The true essence of the Serpent of Eden aka there is something wrong with our minds
There are many reasons to believe that the narrative of the Fall of Man actually has nothing to do with current theistic religions nor their doctrines. It can be called a pre-scientific explanation of the origin of man. And the explanation is psychological one. What it really says is that religions were originally born out of the problematic nature of human psychic development.
There are countless interpretations of Adam and Eve. My hypothesis offers one more. According to it, the story of Adam and Eve aptly illustrates the first humans i.e. the origin of man. I do not claim that this is the correct interpretation, but that it appears compatible with my observations. I confess that I find the story extremely intriguing. I would argue that the early Semitic tribes from whom the story is likely to have come were well aware of what was wrong with man. I think it let us know that once, in the distant past, people were able to explain our singularity much better than today, even though we have a thousand times more information available than the people in those days.
Interpreted in the following way the story gives an interesting perspective on the emergence of modern humans. We can see two separate stages for human “evolution”. One stage being when man is created by God, and the other when Adam and Eve eat the fruit of the forbidden tree. As a matter of fact, H. sapiens does not appear in the world when God creates man, but only when Adam and Eve eat from the tree of the knowledge of good and evil. The first creation means the creation of our ancestors. The latter means homo sapiens and explains why man diverged from the path of earlier species. Even though God created man in his own image, man was not willing—or was unable—to be like this image. This means that they were unfit to live in nature like other beings. We can clearly see that the story depicts the emergence of our species as a separation—separation from nature and separation from the animal world. It also describes amazingly well what qualities led to the separation. Let’s take a look!
The Fall of Man identifies the human mental growth disorder
Adam and Eve by Peter Paul Rubens 1628-29.
In these paintings, Adam and Eve can well be seen as “Heidelbergs” before the hereditary growth disorder spread to the entire species and permanently transformed us into adolescents. The serpent depicts the gene defect that will make us human. Note that, in Rubens work, the “serpent” is child-headed! It is also worth noting that, according to the story, animals belonged to the Garden of Eden and stayed there. Therefore, Eden cannot mean anything else but nature. This makes sense, because that is precisely how we feel about nature: we are outsiders, to whom the secret circle of nature is off limits. Accordingly, the expulsion from paradise equals culture and civilization, which we have provided only with things appropriate for juvenile understanding.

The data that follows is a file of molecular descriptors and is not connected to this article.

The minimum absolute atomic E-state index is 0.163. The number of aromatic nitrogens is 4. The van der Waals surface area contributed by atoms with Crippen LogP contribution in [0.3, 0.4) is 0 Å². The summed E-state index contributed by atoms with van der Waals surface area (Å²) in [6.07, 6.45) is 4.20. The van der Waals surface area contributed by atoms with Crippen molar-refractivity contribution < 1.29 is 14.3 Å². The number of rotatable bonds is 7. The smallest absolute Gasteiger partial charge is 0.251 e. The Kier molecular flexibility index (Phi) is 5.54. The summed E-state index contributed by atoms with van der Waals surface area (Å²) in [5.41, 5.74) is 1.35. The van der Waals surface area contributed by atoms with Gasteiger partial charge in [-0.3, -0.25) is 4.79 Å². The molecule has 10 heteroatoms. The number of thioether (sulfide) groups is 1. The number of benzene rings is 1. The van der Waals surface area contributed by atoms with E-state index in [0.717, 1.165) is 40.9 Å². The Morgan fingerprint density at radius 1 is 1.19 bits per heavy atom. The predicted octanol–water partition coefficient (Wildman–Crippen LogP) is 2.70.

The fruit of the tree of the knowledge (of good and evil) teaches the art of judgment. It is indeed necessary for children, but not for adults. Judgment means more than just the distinction between good and evil. It also signifies the distinction between ugly and beautiful, existing and non-existing, similar and different, changing and unchanging things. It signifies distinctions measured in numbers, distances, sizes, times, and places. It signifies everything we can do by comparing things with each other. In other words, it signifies cognition and that means we are not adults. Of course, the distinction between good and evil, or morality, is the most despicable form of cognition. Adam and Eve wilfully violated the prohibition, even though they had been warned that breaking it would result in death. They would be “doomed to die”. If we consider that this mistake was actually made by the Heidelbergs, we can say that prophecy was correct. They really did die out! Or partially at least, only the “bad seeds” were saved.